Premature birth and low birth weight can cause later health problems
Katarina Ekholm Selling
Premature infants and others with a sub-normal birth weight risk hospitalization in adult life, according to a study by LiU scientist Katarina Ekholm Selling.
Around five of 100 Swedish infants are born prematurely, at least three weeks before the reckoned delivery date. Nearly as many have a birth weight under the norm.
Apart from the obvious risks—complications during delivery and the neonatal period and increased mortality in the short-term—earlier studies correlate adult health problems and premature birth or low birth weight.
Epidemiologist and statistician Katarina Ekholm Selling at the Department for Obstetrics and Gynecology has analyzed data for all births in Sweden between 1973-75, around 300 000. Using national data bases, she has followed-up all the infants to the present day.
Her findings are presented in a doctoral thesis. Premies and infants with low birth weight have a higher risk of hospitalization in their teens and early adulthood. Typical causes are deformities and neurological disease. Katarina Ekholm Selling also discerned an overrepresentation of social disease such as drug addiction and a number of diffuse symptoms difficult to diagnose.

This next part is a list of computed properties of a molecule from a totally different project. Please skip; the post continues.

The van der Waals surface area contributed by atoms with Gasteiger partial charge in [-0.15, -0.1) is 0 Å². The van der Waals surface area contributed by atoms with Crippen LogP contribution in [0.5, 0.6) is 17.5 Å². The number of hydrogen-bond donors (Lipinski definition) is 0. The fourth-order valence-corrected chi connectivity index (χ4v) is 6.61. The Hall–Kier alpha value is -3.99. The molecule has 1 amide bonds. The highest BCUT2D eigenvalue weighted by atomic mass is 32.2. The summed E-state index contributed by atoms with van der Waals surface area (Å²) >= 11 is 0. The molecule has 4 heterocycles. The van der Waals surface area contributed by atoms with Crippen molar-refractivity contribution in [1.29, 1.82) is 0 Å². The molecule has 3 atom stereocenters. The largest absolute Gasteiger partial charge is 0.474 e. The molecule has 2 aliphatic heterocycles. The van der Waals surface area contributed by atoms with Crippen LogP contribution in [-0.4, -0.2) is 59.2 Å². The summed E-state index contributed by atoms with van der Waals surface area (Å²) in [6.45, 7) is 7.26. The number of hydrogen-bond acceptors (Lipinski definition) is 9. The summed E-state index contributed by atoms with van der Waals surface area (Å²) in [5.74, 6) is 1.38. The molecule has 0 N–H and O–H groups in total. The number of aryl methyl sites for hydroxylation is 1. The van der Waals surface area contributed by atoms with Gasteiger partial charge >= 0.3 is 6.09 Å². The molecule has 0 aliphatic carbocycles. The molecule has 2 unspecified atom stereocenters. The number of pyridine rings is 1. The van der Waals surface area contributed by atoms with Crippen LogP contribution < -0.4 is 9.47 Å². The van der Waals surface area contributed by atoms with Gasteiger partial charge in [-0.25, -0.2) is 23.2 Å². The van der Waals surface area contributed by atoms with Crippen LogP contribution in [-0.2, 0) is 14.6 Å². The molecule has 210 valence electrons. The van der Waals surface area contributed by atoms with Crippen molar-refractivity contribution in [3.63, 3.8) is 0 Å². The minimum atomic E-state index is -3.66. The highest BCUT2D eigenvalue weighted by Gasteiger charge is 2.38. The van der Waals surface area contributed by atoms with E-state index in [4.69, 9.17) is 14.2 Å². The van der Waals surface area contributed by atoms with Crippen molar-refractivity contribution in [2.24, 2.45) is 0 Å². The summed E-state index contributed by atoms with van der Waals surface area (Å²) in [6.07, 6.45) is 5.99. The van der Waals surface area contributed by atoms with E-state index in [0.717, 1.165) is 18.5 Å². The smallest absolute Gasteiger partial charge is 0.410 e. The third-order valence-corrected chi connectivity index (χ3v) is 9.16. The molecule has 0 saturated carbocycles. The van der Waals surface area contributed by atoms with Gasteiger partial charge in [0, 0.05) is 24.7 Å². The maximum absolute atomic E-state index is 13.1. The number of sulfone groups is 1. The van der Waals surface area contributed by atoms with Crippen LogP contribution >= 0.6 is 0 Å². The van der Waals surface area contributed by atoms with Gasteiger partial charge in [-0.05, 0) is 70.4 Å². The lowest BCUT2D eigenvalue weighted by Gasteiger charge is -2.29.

A significant finding is that women who had low birth weight—especially weights under 1500 kg—tended to have fewer children than women whose birth weight was normal. Women in the first-named category gave birth to have underweight or premature infants.
"However it is important to differentiate between 'statistical risk' and 'individual risk', Katarina Ekholm Selling points out. Epidemiological studies span a large population base. But an individual who was born prematurely or underweight can influence health status by living soundly—eat properly, exercise, avoid drugs and other common sense measures.
Last updated: 2009-06-03